It has two fitting parameters A and B of which the latter is related to the elastic moduli by \(B = {(\kappa /{k_{\rm{B}}}T)^\mu }\tilde gY/{L^{4 + 2\mu }}\).
The upper panel in Fig. 3 shows that, for pressures up to ~400 bar, the simulation data are in good agreement with Eq. 12, as shown by the best fit (solid line), and clearly deviate from a best fit based on P = Ah + Bh ^{3}, expected without renormalization of the elastic constants. Instead, beyond 400 bar up to about 6000 bar shown in the left bottom panel, the data points are best fitted by \(P = Ah + B{h^3} \simeq B{h^3}\), which according to our analysis should apply for P > P _{ c3}. This suggests that \({P_{c3}} \simeq 400\) bar, about a factor 2 smaller than the estimate from Eq. 11 (see also Fig. 1) but nevertheless of the right order of magnitude. The numerical discrepancy here might be due to the fact that crossover regimes are ignored in the theoretical derivations.
The best fit for pressures in the range [400–40,000] bar, beyond P _{ c3}, based on P = Ah + Bh ^{3} yields \(B \simeq 0.128\), implying a (bare) Young elastic modulus \(Y = {L^4}B/g \simeq 299\,{\rm{N}}/{\rm{m}}\). This is the value after the mentioned adjustment of g _{ ν } such that it was equal to the Y obtained from a point load simulation at an applied force beyond F _{ c3}. The found value is close to the known true bare modulus Y = 314 N/m at 300 K for LCBOPII. From the best fit at low pressures (<P _{ c3}) based on Eq. 12 and with κ = 1.1 eV, we obtain Y = 307 N/m. The small difference with the value from the first method may be due an uncertainty in the factor c _{ g }. In fact, the above two ways to determine Y (for known κ) can alternatively be used to determine \(\tilde g\) and c _{G} (and L _{G}) by imposing equality of Y.
Discussion
A way to extract the renormalization of Y from the simulation data is to make a fit based on Eq. 12 and then use that \(B{h^{3 + 2\mu }} = {Y_{\rm{R}}}{h^3}/(g{L^4})\) to obtain the strain dependent Y _{R}:
valid for \(\epsilon < {\epsilon _{c3}}\), where \({\epsilon _{c3}} \simeq 0.005\) is the strain required to suppress anharmonicity, i.e., the strain beyond which the normal P ~ h ^{3} is applicable. Notice that this approach does not require knowledge of κ nor \(\tilde g\). For point load, the same approach can be used, but with an additional factor π/(4L ^{2}) multiplying the righthand side of Eq. 13.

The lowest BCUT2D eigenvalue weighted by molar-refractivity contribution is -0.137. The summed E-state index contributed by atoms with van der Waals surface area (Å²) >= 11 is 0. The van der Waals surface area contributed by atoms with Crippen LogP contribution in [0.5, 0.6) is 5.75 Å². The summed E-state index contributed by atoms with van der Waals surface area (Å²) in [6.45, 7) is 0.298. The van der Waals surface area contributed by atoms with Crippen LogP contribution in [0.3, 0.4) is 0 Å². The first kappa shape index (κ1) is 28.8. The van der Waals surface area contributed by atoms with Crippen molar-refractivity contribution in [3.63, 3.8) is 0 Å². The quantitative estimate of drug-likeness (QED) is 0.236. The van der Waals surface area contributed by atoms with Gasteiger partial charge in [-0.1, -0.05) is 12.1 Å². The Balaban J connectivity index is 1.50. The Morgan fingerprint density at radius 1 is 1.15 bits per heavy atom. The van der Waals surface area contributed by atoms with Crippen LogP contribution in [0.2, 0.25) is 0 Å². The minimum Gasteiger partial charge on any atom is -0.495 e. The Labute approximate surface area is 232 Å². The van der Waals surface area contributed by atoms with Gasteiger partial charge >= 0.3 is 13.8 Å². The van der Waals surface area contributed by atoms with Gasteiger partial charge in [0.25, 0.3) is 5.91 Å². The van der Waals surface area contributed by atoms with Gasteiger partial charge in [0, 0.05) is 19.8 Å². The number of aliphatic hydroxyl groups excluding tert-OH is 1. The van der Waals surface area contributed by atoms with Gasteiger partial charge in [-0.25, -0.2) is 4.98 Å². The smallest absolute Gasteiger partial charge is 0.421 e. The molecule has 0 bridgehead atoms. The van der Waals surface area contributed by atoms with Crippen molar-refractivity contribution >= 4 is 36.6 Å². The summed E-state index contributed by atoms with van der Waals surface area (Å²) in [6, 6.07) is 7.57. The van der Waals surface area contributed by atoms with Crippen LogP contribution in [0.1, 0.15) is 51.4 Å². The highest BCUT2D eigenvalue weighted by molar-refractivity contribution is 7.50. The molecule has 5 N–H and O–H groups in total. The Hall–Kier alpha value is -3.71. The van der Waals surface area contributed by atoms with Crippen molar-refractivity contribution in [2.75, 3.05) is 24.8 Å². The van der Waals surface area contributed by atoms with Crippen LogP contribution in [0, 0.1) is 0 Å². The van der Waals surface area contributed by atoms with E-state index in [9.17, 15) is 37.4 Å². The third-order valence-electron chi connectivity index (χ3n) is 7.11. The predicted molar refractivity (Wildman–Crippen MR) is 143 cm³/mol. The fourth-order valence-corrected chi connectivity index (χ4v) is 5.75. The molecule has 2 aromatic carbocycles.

The right bottom panel of Fig. 3 shows a deviation from the P ~ h ^{3} behavior for deflections beyond 40 Å. This deviation for large strain can be attributed to a normal softening of the elastic moduli due to stretching anharmonicity, as in 3D crystals. Such a softening for graphene under large strain is in agreement with previous observations.^{23} The corresponding critical pressure, P _{ c4}, should depend on the size as P _{ c4} = g _{4}/L, with \({g_4} \simeq 25.2\,{\rm{N}}/{\rm{m}}\) derived from the value \({P_{c4}} \simeq 8\,{\rm{kbar}}\) (8 × 10^{8} N) for L = 3.15 × 10^{−8} m. Indeed, assuming that this anharmonicity sets in at a fixed (size independent) critical strain, \({\epsilon _{c4}} = {g_\epsilon }h_{c4}^2/{L^2}\), the size dependence of P _{ c4} follows directly from Eq. 4, neglecting the linear term, yielding \({P_{c4}} \simeq (gY/L){({\epsilon _{c4}}/{g_\epsilon })^{3/2}}\), with \({\epsilon _{c4}} \simeq 0.032\). Although P _{ c4} is a safe lower bound for breaking, normally breaking is only expected at significantly higher strains, where the inplane moduli start to vanish due to the anharmonicity of the interaction potential. For LCBOPII, the bulk modulus vanishes at a strain value of ~0.2, a value indeed close to the strain where breaking was actually observed in our simulation, at a pressure \({P_{{\rm{br}}}} \simeq 50\,{\rm{kbar}}\). This value of the breaking strain is similar to that found in a simulation study of graphene nanoribbons under uniaxial strain.^{24} It should be noticed, however, that a typical atomistic simulation only covers a very small time interval, typically orders of magnitude smaller than a second, which makes the choice of a maximal, safe lower bound for breaking from simulations at a given temperature not obvious and somewhat arbitrary.